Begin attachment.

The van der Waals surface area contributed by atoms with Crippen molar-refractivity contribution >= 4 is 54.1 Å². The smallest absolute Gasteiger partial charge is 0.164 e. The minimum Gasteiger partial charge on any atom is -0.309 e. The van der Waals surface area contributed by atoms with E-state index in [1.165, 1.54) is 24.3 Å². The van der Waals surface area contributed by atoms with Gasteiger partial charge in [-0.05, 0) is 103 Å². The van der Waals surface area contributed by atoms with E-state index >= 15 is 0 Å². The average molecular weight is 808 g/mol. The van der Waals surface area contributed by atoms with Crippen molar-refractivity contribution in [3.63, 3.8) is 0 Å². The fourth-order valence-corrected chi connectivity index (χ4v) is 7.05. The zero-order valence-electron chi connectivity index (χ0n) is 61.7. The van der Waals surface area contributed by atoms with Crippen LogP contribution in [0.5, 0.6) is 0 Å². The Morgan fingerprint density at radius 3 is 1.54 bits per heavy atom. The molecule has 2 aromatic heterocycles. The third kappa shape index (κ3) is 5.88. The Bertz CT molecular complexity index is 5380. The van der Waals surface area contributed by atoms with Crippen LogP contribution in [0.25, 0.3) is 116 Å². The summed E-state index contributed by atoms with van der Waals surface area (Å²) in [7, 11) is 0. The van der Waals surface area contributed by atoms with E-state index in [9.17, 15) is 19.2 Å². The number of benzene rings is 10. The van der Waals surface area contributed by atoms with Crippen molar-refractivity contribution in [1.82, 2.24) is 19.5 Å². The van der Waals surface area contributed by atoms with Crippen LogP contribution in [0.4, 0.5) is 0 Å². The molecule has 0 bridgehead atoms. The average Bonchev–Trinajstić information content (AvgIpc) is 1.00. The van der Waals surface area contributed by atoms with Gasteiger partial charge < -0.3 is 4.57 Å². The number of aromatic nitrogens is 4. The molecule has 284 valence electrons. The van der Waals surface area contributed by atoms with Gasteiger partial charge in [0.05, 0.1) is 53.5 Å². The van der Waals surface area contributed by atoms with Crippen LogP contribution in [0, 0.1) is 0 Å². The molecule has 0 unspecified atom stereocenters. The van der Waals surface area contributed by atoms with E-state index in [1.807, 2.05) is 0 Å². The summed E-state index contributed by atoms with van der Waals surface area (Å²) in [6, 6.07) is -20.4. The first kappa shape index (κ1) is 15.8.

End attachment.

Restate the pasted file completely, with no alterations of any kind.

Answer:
The van der Waals surface area contributed by atoms with Crippen molar-refractivity contribution >= 4 is 54.1 Å². The smallest absolute Gasteiger partial charge is 0.164 e. The minimum Gasteiger partial charge on any atom is -0.309 e. The van der Waals surface area contributed by atoms with E-state index in [1.165, 1.54) is 24.3 Å². The van der Waals surface area contributed by atoms with Gasteiger partial charge in [-0.05, 0) is 103 Å². The van der Waals surface area contributed by atoms with E-state index >= 15 is 0 Å². The average molecular weight is 808 g/mol. The van der Waals surface area contributed by atoms with Crippen molar-refractivity contribution in [3.63, 3.8) is 0 Å². The fourth-order valence-corrected chi connectivity index (χ4v) is 7.05. The zero-order valence-electron chi connectivity index (χ0n) is 61.7. The van der Waals surface area contributed by atoms with Crippen LogP contribution in [0.5, 0.6) is 0 Å². The Morgan fingerprint density at radius 3 is 1.54 bits per heavy atom. The molecule has 2 aromatic heterocycles. The third kappa shape index (κ3) is 5.88. The Bertz CT molecular complexity index is 5380. The van der Waals surface area contributed by atoms with Crippen LogP contribution in [0.25, 0.3) is 116 Å². The summed E-state index contributed by atoms with van der Waals surface area (Å²) in [7, 11) is 0. The van der Waals surface area contributed by atoms with E-state index in [9.17, 15) is 19.2 Å². The number of benzene rings is 10. The van der Waals surface area contributed by atoms with Crippen molar-refractivity contribution in [1.82, 2.24) is 19.5 Å². The van der Waals surface area contributed by atoms with Crippen LogP contribution in [0.4, 0.5) is 0 Å². The molecule has 0 bridgehead atoms. The average Bonchev–Trinajstić information content (AvgIpc) is 1.00. The van der Waals surface area contributed by atoms with Gasteiger partial charge < -0.3 is 4.57 Å². The number of aromatic nitrogens is 4. The molecule has 284 valence electrons. The van der Waals surface area contributed by atoms with Gasteiger partial charge in [0.05, 0.1) is 53.5 Å². The van der Waals surface area contributed by atoms with Crippen LogP contribution in [0, 0.1) is 0 Å². The molecule has 0 unspecified atom stereocenters. The van der Waals surface area contributed by atoms with E-state index in [1.807, 2.05) is 0 Å². The summed E-state index contributed by atoms with van der Waals surface area (Å²) in [6, 6.07) is -20.4. The first kappa shape index (κ1) is 15.8.